by Jake Christie

a blue man.

Crayfish Hanna was the bluest bluesman in the Delta. He lived the blues, man, felt it in every one of his veins like cold coffee or boiling ice, ate blues shat blues breathed blues felt blues. He had the blues from the tips of his toes to the top of his head, from the arch of his back to the tips of his fingers, and when he put those fingers on guitar strings he could make you wish you were alive or wish you were dead, but mostly he made you wish for something you didn’t have from somewhere you couldn’t get it. Crayfish had the touch, you could call it, and for good or ill it never left him, that cloud of melancholy that followed him around like a half-dead dog and didn’t let off nipping at his heel until he was good and dead.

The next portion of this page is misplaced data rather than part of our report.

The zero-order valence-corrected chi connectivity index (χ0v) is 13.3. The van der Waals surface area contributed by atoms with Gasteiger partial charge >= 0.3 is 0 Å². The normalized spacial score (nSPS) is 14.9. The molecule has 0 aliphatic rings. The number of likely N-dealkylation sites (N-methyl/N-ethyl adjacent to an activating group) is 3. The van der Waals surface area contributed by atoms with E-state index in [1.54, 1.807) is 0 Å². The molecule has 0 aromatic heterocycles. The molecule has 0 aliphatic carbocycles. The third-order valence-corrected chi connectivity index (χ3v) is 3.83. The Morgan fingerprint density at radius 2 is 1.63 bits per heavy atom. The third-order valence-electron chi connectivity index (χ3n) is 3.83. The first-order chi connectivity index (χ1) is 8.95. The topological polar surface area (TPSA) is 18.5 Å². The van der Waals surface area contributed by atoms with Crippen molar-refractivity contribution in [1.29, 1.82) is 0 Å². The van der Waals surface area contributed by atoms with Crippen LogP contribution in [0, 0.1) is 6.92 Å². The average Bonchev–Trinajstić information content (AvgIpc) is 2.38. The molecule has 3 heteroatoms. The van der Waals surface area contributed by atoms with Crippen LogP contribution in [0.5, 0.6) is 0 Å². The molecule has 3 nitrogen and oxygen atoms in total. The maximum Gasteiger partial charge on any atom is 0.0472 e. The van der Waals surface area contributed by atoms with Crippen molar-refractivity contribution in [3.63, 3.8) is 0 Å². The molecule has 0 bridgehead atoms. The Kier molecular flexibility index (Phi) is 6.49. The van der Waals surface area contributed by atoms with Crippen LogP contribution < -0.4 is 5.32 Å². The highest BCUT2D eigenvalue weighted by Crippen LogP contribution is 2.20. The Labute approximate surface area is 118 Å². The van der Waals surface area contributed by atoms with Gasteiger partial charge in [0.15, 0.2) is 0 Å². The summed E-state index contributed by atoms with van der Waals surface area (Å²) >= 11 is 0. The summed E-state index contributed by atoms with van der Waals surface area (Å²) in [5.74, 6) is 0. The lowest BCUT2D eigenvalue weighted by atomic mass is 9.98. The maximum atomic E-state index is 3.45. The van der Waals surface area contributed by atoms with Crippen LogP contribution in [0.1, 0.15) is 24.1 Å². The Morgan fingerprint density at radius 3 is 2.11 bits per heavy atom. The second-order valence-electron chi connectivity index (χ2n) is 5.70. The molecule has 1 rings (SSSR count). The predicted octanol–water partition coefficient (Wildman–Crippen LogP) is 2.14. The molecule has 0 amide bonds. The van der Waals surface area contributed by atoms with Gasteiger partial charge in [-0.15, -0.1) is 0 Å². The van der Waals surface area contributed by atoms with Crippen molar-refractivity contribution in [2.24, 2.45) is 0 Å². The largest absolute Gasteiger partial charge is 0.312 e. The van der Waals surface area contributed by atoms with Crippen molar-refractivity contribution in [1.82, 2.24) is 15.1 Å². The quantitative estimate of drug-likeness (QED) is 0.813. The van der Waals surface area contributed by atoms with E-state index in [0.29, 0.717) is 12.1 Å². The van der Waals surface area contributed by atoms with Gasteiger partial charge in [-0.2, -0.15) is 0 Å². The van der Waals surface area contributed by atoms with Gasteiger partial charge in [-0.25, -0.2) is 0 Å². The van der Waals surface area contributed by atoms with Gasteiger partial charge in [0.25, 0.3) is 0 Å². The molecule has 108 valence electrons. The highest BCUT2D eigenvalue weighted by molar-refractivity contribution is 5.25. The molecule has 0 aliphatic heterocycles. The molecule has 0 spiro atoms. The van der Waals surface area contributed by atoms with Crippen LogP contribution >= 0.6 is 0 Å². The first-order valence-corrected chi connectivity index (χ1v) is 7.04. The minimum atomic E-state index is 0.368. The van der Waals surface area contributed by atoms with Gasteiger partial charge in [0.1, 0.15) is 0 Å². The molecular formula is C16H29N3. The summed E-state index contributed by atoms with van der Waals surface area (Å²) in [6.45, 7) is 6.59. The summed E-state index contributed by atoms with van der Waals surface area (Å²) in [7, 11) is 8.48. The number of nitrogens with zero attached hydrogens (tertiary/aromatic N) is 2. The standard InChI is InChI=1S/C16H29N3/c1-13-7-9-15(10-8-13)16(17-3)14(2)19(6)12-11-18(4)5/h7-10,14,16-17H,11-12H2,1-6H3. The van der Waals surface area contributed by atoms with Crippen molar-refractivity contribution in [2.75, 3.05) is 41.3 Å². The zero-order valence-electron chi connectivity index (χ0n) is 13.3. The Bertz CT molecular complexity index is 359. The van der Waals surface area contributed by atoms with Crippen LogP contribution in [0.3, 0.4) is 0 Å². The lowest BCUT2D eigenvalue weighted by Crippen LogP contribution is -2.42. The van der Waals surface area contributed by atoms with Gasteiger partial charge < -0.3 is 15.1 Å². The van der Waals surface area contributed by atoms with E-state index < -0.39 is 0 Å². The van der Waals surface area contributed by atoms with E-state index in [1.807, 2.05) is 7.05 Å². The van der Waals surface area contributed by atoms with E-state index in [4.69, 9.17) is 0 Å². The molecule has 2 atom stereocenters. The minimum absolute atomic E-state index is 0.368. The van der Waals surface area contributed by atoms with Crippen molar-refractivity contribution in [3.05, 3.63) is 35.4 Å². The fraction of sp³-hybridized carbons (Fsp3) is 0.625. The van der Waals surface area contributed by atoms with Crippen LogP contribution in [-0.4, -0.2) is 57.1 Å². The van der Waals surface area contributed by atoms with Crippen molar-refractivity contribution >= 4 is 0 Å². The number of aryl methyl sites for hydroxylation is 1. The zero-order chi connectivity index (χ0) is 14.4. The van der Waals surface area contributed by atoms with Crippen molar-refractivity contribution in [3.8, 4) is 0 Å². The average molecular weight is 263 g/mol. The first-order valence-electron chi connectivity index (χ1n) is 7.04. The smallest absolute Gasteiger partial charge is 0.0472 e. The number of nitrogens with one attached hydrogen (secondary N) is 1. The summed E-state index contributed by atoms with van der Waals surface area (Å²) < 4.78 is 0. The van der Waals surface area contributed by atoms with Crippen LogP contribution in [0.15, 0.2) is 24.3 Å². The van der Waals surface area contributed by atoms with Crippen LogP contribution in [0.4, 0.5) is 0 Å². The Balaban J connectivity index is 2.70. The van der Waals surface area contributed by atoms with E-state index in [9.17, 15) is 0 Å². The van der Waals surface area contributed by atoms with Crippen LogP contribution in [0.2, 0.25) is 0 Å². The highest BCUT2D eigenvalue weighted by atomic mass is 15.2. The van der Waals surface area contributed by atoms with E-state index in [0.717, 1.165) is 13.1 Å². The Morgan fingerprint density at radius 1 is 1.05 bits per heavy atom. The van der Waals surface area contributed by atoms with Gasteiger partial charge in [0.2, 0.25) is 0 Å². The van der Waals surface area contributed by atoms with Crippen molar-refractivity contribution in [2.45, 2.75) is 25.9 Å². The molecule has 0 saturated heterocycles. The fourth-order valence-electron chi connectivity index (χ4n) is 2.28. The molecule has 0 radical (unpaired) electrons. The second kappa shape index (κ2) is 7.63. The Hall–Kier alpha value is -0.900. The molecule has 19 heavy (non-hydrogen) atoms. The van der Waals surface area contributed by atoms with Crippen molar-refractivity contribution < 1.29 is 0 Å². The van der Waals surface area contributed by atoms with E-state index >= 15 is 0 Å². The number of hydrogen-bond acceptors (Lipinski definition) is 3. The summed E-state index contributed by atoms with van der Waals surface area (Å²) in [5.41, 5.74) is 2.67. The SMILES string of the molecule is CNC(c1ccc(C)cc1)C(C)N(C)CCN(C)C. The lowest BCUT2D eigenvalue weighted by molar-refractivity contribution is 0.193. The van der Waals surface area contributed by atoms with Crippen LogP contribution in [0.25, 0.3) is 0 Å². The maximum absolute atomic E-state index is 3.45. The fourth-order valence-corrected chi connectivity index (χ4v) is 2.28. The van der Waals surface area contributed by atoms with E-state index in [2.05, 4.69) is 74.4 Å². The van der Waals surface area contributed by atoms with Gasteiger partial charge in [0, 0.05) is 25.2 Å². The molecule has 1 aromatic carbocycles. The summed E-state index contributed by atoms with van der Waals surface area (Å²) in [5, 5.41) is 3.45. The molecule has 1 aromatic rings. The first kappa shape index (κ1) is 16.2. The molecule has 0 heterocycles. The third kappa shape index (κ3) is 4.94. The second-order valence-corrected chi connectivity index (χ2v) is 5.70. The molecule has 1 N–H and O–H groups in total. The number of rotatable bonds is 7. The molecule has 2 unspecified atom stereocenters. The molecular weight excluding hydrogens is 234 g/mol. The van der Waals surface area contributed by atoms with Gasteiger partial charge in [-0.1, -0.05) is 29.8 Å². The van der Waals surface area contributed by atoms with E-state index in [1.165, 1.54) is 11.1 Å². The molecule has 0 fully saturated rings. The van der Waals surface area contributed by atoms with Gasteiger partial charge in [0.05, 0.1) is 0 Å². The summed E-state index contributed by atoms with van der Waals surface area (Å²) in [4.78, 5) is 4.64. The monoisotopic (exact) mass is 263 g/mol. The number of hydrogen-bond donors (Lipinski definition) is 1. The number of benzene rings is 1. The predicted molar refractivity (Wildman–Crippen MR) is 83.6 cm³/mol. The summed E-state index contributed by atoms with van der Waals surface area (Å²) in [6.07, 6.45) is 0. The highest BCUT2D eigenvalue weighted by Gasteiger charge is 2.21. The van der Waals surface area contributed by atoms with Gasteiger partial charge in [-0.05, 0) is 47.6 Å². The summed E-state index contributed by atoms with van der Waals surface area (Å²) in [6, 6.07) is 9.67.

Crayfish had a good woman but she turned bad, he had a good day but it turned sad, he had a good house but it burned to the ground, and, man, he had a good guitar but it had an awful sound. He never stayed put because each place was the same as the last. There was always a bar looking for a bluesman to help people get sad so they could buy happy. Same bar, different towns, same guys, different frowns, all about some woman or some job or some blues that Hanna always felt but could never keep.

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